Green Tree Financial Corp. v. Bazzle: A New Day for Class Arbitrations?

October 27, 2003 Published Work
Franchise Law Journal, American Bar Association, Fall 2003, Volume 23, Number 2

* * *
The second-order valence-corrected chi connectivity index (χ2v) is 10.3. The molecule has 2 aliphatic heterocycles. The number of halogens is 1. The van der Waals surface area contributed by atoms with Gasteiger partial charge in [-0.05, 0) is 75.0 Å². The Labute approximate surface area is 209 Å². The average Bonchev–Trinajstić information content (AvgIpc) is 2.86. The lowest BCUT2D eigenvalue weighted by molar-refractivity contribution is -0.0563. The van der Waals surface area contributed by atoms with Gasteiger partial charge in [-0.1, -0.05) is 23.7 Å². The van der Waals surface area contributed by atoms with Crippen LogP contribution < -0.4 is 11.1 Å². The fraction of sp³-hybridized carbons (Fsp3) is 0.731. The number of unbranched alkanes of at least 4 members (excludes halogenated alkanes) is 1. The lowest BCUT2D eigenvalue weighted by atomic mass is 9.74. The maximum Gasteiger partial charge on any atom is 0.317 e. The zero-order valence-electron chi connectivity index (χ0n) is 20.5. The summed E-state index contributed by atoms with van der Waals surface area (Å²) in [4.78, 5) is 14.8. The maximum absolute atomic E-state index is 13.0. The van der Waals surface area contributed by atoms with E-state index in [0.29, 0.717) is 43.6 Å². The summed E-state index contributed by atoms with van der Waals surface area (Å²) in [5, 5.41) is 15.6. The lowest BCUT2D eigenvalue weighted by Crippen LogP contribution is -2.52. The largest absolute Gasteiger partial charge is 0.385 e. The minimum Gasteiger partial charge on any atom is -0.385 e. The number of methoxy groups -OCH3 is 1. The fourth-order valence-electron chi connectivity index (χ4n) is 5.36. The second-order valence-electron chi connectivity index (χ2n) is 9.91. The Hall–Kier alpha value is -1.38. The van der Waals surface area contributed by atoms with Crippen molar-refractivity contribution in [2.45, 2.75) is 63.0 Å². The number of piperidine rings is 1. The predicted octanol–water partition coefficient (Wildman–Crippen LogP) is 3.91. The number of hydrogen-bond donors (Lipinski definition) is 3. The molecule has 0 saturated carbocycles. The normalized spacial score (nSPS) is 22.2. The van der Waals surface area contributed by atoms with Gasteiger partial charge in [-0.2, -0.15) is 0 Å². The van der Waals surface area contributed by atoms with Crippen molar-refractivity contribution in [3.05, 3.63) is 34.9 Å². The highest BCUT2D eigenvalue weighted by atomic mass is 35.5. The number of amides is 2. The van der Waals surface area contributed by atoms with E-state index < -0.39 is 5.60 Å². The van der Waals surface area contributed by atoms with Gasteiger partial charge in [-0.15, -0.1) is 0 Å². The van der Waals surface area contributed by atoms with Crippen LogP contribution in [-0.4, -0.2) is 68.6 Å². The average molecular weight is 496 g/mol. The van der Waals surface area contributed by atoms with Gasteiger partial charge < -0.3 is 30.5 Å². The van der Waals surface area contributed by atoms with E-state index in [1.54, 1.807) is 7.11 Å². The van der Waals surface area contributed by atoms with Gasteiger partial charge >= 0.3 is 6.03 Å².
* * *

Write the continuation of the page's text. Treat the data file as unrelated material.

Roughly half of all leading franchisors' franchise agreements require arbitration of disputes. One of the primary reasons that franchisors choose arbitration is the perception that arbitration awards are typically more rational than jury verdicts, and less likely to produce grossly excessive recoveries for franchisees. Arbitration has also been viewed as an effective risk management tool because of its utility as a "class action shield." The overwhelming majority of federal appellate courts addressing the issue held that arbitrators lacked the authority to allow class arbitrations unless an arbitration clause specifically contemplated that result. As one commentator observed in a 1997 Franchise Law Journal article, "[s]ince many (and perhaps most) of the putative class members" may never pursue individual claims in separate arbitrations, "and because arbitrators typically do not issue runaway awards, strict enforcement of an arbitration clause [forbidding class action arbitrations] should enable the franchisor to dramatically reduce its aggregate exposure." Accordingly, during the past decade, arbitration clauses have repeatedly enabled franchisors to "break up" attempts by franchisees to assert class or consolidated claims.